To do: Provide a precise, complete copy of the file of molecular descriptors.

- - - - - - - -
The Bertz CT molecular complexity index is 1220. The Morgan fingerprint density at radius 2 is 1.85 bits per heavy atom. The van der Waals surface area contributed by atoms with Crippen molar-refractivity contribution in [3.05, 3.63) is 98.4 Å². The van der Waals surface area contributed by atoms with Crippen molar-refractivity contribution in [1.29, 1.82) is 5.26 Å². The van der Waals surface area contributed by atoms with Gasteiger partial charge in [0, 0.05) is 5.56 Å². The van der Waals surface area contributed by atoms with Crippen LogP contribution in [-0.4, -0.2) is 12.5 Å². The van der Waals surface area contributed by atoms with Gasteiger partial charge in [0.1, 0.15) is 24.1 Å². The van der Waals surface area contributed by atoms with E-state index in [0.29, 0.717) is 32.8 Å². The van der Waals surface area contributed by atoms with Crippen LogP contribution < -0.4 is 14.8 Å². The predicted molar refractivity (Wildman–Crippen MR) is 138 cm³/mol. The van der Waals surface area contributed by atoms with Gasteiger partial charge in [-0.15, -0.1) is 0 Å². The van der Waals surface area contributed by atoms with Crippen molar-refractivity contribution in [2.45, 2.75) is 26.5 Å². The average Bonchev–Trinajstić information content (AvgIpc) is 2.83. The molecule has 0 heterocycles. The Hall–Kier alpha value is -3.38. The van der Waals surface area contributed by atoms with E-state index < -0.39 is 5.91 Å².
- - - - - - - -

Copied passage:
The Bertz CT molecular complexity index is 1220. The Morgan fingerprint density at radius 2 is 1.85 bits per heavy atom. The van der Waals surface area contributed by atoms with Crippen molar-refractivity contribution in [3.05, 3.63) is 98.4 Å². The van der Waals surface area contributed by atoms with Crippen molar-refractivity contribution in [1.29, 1.82) is 5.26 Å². The van der Waals surface area contributed by atoms with Gasteiger partial charge in [0, 0.05) is 5.56 Å². The van der Waals surface area contributed by atoms with Crippen LogP contribution in [-0.4, -0.2) is 12.5 Å². The van der Waals surface area contributed by atoms with Gasteiger partial charge in [0.1, 0.15) is 24.1 Å². The van der Waals surface area contributed by atoms with E-state index in [0.29, 0.717) is 32.8 Å². The van der Waals surface area contributed by atoms with Crippen LogP contribution < -0.4 is 14.8 Å². The predicted molar refractivity (Wildman–Crippen MR) is 138 cm³/mol. The van der Waals surface area contributed by atoms with Gasteiger partial charge in [-0.15, -0.1) is 0 Å². The van der Waals surface area contributed by atoms with Crippen molar-refractivity contribution in [2.45, 2.75) is 26.5 Å². The average Bonchev–Trinajstić information content (AvgIpc) is 2.83. The molecule has 0 heterocycles. The Hall–Kier alpha value is -3.38. The van der Waals surface area contributed by atoms with E-state index < -0.39 is 5.91 Å².